I spent an interesting day with Addaction yesterday in the Tower of London.
Rather than looking for ravens or Beefeaters with the tourists, we were listening to the findings from their latest project, Young Addaction Plus, which they’ve written up in a report, Closing the Gaps.
Following their involvement in the Young Addaction Plus (YAP) project, 91% of the young people made positive changes to their lives, 96% tried to keep out of crime, and 82% either reduced or stabilised their substance misuse.
The findings were particularly striking given the severity of the problems the young people suffered when they first entered the project. The ages of the young people ranged between 10 and 19; they had complex drug and alcohol problems and their needs could not be met within mainstream services.
Listening to the parent and young people who had been through the process it was clear they felt they owed a great deal to the staff that worked with them, but it had not been an easy process.
The young people spoke about relapses, with one young person saying that her drug use was “always there, always going round and round.” However they also said that when they had relapsed they had changed their patterns of use to make sure they were doing less harm to themselves. They also spoke very movingly about being able to rely on the workers from Addaction to be there for them, often seeing them 3 or 4 times a week for hours on end.
One of the young people told us about the difference that sort of interaction had made by admitting that when he’d been to traditional treatment sessions he’d told the workers what he’d thought they wanted to hear with little intention of doing what he’d agreed. With Addaction the worker had accompanied him to the various actitivities they’d agreed to, whether that was to college to choose courses for him to do, or to the gym where Addaction were able to pay for his membership. He said this positive pressure from his worker had shown him that the activities were worthwhile in themselves, and now he didn’t need the worker to motivate him to do these things he could do that himself.
The parent who spoke told us about how difficult she had found the behaviour of her drug taking son, but how she’d tried to keep his behaviour from her husband and the toll that had taken on their marriage. She said that traditional services had been unco-ordinated, and that schools in particular hadn’t been as involved their son’s well-being as they’d have wanted.
She described fleeing from a city to living in a rural town in order to change the circumstances of her family life, but found that this wasn’t the magical solution to the problems.
Addaction had given her strategies to cope, to be able to see that her husband was an integral part of the family and needed to be included in the process of changing their son’s life, and a safe and reliable place to share their problems. She told us that she suffered epileptic fits 3 or 4 times a week which made traditional services (where the client travels to the worker) unaccessible as she couldn’t drive. Addaction’s model meant that the family worker was able to visit their home.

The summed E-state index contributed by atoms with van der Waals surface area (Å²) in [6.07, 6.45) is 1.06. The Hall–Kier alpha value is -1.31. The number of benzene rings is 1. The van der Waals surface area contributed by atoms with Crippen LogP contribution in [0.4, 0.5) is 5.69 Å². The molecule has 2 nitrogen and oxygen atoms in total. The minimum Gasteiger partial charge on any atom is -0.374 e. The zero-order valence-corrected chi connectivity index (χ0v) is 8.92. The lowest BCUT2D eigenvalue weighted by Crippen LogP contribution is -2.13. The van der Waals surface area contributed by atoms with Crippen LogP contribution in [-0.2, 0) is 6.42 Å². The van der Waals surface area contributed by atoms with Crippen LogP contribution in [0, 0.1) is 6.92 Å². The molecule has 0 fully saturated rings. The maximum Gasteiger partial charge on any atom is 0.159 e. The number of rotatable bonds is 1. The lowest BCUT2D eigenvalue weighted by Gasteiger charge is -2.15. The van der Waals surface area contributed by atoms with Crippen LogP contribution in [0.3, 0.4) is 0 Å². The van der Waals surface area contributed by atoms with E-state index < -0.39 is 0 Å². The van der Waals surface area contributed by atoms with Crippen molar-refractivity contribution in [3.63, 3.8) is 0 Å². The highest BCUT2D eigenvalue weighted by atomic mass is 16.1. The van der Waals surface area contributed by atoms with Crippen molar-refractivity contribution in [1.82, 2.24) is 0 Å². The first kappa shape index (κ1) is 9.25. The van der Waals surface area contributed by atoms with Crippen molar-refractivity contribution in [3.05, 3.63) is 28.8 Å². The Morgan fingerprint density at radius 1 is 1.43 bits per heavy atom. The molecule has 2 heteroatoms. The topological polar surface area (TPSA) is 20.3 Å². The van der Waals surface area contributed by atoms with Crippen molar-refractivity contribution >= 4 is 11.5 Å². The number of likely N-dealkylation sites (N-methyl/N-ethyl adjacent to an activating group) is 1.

As you’ll see if you read the report Addaction were piloting a way of working which reached 386 young people over 5 geographical areas over the 3 years of the project.
They said the approach was to provide the young people and the wider family with separate workers, which allowed for a level of confidentiality which they said was critical to keep the young people engaged. Each worker would have a case load of 5 to 10 cases, which enabled flexibility and an ability to focus on individuals in a way that isn’t open to traditional services.
The project recognised that young people may need several attempts a treatment before reaching a successful conclusion.
The workers who spoke all told us that being able to access a small diversionary fund had been critical. They told us that this had been used for things like gym membership, equipment for colleges, family day’s out, emergency food or clothes packages, and on at least one occasion a replacement birth certificate.
The latter had allowed the young person to be able to get stable accommodation, which they said was crucial to being able to work on their drug problems.
The workers also said they focused on practical issues – getting young people back into education, into accommodation, benefits etc. – rather than providing counseling services, for which they used colleagues from mainstream services.
The outcomes that Addaction reported seem to me to be immensely heartening, but as I’m sure readers will be aware very resource intensive. So it was very interesting to hear that in 4 of the 5 pilot areas the commissioners had been able to mainstream the project.
The point that I made to various people over the course of the day was that if we are thinking about reducing risks then it would make sense to ensure that prevention work is being done with other siblings in the family. Of course, some will be by default – the parenting skills that are being picked up for example – but perhaps something specific which looks at what can be done to protect other children in the family would be useful.
Filed under: treatment